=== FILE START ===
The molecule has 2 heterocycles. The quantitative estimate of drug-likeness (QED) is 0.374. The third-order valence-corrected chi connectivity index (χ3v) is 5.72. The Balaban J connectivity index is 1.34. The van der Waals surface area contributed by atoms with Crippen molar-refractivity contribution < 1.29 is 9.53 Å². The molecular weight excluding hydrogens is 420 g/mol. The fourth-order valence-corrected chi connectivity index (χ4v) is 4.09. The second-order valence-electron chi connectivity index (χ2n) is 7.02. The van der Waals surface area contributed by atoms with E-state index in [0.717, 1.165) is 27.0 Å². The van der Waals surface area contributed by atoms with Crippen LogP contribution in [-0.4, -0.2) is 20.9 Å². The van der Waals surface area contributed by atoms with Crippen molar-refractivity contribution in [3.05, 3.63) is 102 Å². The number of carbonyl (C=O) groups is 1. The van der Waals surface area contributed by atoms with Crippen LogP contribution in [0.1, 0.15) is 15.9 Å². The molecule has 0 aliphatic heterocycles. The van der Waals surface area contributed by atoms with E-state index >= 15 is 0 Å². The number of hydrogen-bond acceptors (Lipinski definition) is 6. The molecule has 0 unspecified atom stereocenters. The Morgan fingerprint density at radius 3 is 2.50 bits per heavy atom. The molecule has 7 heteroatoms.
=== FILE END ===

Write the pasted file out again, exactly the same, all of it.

The molecule has 2 heterocycles. The quantitative estimate of drug-likeness (QED) is 0.374. The third-order valence-corrected chi connectivity index (χ3v) is 5.72. The Balaban J connectivity index is 1.34. The van der Waals surface area contributed by atoms with Crippen molar-refractivity contribution < 1.29 is 9.53 Å². The molecular weight excluding hydrogens is 420 g/mol. The fourth-order valence-corrected chi connectivity index (χ4v) is 4.09. The second-order valence-electron chi connectivity index (χ2n) is 7.02. The van der Waals surface area contributed by atoms with E-state index in [0.717, 1.165) is 27.0 Å². The van der Waals surface area contributed by atoms with Crippen LogP contribution in [-0.4, -0.2) is 20.9 Å². The van der Waals surface area contributed by atoms with Crippen molar-refractivity contribution in [3.05, 3.63) is 102 Å². The number of carbonyl (C=O) groups is 1. The van der Waals surface area contributed by atoms with Crippen LogP contribution in [0.1, 0.15) is 15.9 Å². The molecule has 0 aliphatic heterocycles. The van der Waals surface area contributed by atoms with E-state index >= 15 is 0 Å². The number of hydrogen-bond acceptors (Lipinski definition) is 6. The molecule has 0 unspecified atom stereocenters. The Morgan fingerprint density at radius 3 is 2.50 bits per heavy atom. The molecule has 7 heteroatoms.